Embed the Cayley graph of the free group $F_2$ in $\mathbb{R}^2 \subset \mathbb{R}^3$ (note that the edges must shrink geometrically to avoid self-intersection). Increase the vertical component of each vertex $v$ by an amount $h_v$ to be described below. This is your isotopy at $t=0$. Now, as $t \to 1$, stretch the edges to unit length and scale the vertical height of vertices by $(1-t)h_v$, (1-t)h_v$so they the full thing comes to rest back on the plane. In the end you covered the infinite square grid that represents the Cayley graph of$\mathbb{Z} \times \mathbb{Z}$. To ensure that this gives an embedding for every$t$, write$v = x_1 \ldots x_r$with $x_i \in \{ a,b,a^{-1},b^{-1} \}$ (generators of$F_2$), and let $h_v = \sum_{x_j \in \{a,a^{-1}\}} 2^{-j}$. In other words, read$x_1, \ldots, x_r$as a binary fraction replacing$a,a^{-1}$by 1 and$b,b^{-1}$by 0. This way any pair of edges that run the risk of overlapping will have disjoint heights and not intersect after all. For a second example, take the standard Cantor set in$[-1,1]$. It consists of two copies of itself scaled down by$1/3$in$\big[-1,-\frac13\big] \cup \big[\frac13,1\big]$. As$t \to 1$, rotate$[-1,0]$by$\pi t$about 0, while rescaling by$3t$and translating the fold point to$-t$. The Cantor set covered itself ! 2 Addressed a comment. Embed the Cayley graph of the free group$F_2$in$\mathbb{R}^2 \subset \mathbb{R}^3$(note that the edges must shrink geometrically to avoid self-intersection). Increase the vertical component of each vertex by$n$, where v$ by an amount $n$ is its distance h_v$to the identitybe described below. This is your isotopy at$t=0$. Now, as$t \to 1$, stretch the edges to unit length and scale the vertical height of vertices by$(1-t)$, (1-t)h_v$, so they full thing comes to rest back on the plane. In the end you covered the infinite square grid that represents the Cayley graph of $\mathbb{Z} \times \mathbb{Z}$. To ensure that this gives an embedding for every $t$, write $v = x_1 \ldots x_r$ with $x_i \in \{ a,b,a^{-1},b^{-1} \}$ (generators of $F_2$), and let $h_v = \sum_{x_j \in \{a,a^{-1}\}} 2^{-j}$. In other words, read $x_1, \ldots, x_r$ as a binary fraction replacing $a,a^{-1}$ by 1 and $b,b^{-1}$ by 0. This way any pair of edges that run the risk of overlapping will have disjoint heights and not intersect after all.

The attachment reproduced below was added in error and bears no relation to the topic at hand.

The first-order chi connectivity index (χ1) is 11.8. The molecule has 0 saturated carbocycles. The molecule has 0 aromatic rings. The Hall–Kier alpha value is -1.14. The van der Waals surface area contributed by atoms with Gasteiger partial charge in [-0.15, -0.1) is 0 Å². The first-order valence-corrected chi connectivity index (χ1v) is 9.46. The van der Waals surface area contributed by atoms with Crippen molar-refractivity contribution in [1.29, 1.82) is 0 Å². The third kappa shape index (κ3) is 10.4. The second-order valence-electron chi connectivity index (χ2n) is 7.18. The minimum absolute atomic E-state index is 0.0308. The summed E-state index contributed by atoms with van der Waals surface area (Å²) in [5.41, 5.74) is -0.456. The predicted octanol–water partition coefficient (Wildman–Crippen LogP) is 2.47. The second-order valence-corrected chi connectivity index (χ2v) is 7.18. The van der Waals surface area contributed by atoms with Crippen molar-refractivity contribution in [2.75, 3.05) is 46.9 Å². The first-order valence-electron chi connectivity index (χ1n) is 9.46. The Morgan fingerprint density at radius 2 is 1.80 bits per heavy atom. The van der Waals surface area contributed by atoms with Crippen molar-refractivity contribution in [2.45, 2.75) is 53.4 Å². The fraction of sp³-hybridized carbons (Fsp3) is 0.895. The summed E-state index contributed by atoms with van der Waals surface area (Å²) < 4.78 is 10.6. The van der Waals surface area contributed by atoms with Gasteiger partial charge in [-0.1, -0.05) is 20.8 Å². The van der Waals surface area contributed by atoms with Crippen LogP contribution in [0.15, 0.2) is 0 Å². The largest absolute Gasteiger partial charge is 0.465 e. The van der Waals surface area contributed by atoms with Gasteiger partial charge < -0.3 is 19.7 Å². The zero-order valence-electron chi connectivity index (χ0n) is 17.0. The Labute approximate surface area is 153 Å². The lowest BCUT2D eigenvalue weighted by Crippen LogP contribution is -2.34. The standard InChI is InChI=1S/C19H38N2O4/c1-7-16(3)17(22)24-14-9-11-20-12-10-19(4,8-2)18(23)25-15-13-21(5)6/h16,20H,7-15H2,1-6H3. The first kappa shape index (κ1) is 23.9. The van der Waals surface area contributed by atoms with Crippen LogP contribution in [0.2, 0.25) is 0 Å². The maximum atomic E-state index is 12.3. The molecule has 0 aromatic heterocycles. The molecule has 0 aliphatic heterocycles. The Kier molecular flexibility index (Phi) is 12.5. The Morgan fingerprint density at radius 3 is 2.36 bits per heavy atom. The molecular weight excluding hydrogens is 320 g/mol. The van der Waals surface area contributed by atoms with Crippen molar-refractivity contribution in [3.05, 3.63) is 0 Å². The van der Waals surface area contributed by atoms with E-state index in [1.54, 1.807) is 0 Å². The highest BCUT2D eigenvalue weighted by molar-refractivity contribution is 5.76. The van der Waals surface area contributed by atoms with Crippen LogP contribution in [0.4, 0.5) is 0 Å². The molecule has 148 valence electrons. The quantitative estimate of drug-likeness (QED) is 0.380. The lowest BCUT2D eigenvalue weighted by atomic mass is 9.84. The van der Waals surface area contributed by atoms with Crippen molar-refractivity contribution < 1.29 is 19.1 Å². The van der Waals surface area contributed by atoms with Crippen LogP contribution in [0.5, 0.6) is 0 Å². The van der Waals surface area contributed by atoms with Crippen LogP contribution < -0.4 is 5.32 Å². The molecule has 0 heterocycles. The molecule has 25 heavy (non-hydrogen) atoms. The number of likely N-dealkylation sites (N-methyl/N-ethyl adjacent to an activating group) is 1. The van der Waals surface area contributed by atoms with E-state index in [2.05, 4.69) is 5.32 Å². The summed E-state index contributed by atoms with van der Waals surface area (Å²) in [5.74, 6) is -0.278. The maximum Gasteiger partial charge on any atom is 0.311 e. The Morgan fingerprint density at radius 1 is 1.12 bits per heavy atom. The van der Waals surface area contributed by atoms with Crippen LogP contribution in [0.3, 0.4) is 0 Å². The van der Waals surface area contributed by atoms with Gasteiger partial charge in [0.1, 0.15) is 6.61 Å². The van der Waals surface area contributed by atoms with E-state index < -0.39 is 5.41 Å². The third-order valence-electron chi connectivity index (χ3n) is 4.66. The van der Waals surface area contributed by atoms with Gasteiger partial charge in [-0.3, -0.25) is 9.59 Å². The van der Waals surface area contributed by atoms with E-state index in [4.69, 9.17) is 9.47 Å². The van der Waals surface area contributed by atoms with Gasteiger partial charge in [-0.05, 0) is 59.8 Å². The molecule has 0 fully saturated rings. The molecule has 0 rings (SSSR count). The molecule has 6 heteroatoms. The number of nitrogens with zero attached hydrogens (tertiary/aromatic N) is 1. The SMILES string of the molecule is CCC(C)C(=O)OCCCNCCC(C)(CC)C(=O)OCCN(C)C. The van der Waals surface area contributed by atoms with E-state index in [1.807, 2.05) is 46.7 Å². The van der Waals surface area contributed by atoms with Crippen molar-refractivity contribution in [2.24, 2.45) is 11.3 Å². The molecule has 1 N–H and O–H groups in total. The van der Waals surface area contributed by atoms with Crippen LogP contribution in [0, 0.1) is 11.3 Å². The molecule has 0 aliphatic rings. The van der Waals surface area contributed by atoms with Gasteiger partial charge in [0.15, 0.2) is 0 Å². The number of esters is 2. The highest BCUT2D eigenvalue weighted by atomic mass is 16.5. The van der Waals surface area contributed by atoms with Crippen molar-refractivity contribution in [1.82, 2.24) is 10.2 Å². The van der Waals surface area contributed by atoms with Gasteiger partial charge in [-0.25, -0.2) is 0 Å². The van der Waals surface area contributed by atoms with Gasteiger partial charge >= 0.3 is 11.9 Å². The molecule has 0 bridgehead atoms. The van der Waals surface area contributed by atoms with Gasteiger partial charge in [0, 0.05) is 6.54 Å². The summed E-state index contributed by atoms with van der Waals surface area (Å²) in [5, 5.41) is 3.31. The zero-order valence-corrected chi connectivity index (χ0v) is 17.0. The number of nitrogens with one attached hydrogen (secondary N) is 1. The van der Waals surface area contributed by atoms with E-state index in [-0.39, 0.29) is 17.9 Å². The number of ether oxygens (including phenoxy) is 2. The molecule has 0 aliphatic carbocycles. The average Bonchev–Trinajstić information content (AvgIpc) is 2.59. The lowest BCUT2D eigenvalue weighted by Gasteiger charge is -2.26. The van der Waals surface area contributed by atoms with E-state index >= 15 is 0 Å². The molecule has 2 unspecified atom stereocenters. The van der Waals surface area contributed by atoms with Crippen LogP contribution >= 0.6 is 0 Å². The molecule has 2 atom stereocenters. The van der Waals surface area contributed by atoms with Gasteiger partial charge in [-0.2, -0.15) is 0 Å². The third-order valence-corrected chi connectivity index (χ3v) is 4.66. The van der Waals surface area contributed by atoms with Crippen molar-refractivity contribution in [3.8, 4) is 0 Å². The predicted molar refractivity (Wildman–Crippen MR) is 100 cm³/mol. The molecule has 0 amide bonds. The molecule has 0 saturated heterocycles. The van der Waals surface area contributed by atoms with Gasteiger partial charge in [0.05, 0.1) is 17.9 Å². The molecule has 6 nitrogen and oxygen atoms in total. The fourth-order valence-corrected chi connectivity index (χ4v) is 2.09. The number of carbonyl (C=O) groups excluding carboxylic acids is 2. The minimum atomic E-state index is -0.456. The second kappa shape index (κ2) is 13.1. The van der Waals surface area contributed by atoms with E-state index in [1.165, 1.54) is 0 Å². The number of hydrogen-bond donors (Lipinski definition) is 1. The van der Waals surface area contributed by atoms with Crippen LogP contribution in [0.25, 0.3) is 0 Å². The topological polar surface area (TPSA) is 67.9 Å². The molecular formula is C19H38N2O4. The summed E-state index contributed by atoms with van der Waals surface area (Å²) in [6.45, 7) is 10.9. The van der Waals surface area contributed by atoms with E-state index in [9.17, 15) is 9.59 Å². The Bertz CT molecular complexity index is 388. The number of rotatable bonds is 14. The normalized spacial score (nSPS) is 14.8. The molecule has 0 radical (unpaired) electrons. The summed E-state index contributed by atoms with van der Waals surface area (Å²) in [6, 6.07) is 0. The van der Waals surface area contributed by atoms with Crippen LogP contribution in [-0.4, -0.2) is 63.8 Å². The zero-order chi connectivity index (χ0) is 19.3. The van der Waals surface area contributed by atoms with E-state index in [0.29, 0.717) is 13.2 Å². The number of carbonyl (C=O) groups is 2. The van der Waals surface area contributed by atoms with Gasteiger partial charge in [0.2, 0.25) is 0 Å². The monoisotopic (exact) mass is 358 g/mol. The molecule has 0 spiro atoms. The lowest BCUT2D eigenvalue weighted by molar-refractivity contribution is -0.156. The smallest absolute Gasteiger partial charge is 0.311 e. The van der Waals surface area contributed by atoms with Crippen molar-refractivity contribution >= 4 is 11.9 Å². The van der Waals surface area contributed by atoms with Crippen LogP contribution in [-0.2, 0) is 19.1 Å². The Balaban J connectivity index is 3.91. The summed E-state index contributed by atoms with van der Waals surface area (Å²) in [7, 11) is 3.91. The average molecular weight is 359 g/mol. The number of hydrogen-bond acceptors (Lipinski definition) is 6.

For a second example, take the standard Cantor set in $[-1,1]$. It consists of two copies of itself scaled down by $1/3$ in $\big[-1,-\frac13\big] \cup \big[\frac13,1\big]$. As $t \to 1$, rotate $[-1,0]$ by $\pi t$ about 0, while rescaling by $3t$ and translating the fold point to $-t$. The Cantor set covered itself !
Embed the Cayley graph of the free group $F_2$ in $\mathbb{R}^2 \subset \mathbb{R}^3$ (note that the edges must shrink geometrically to avoid self-intersection). Increase the vertical component of each vertex by $n$, where $n$ is its distance to the identity. This is your isotopy at $t=0$. Now, as $t \to 1$, stretch the edges to unit length and scale the vertical height of vertices by $(1-t)$, so they full thing comes to rest back on the plane. In the end you covered the infinite square grid that represents the Cayley graph of $\mathbb{Z} \times \mathbb{Z}$.
For a second example, take the standard Cantor set in $[-1,1]$. It consists of two copies of itself scaled down by $1/3$ in $\big[-1,-\frac13\big] \cup \big[\frac13,1\big]$. As $t \to 1$, rotate $[-1,0]$ by $\pi t$ about 0, while rescaling by $3t$ and translating the fold point to $-t$. The Cantor set covered itself !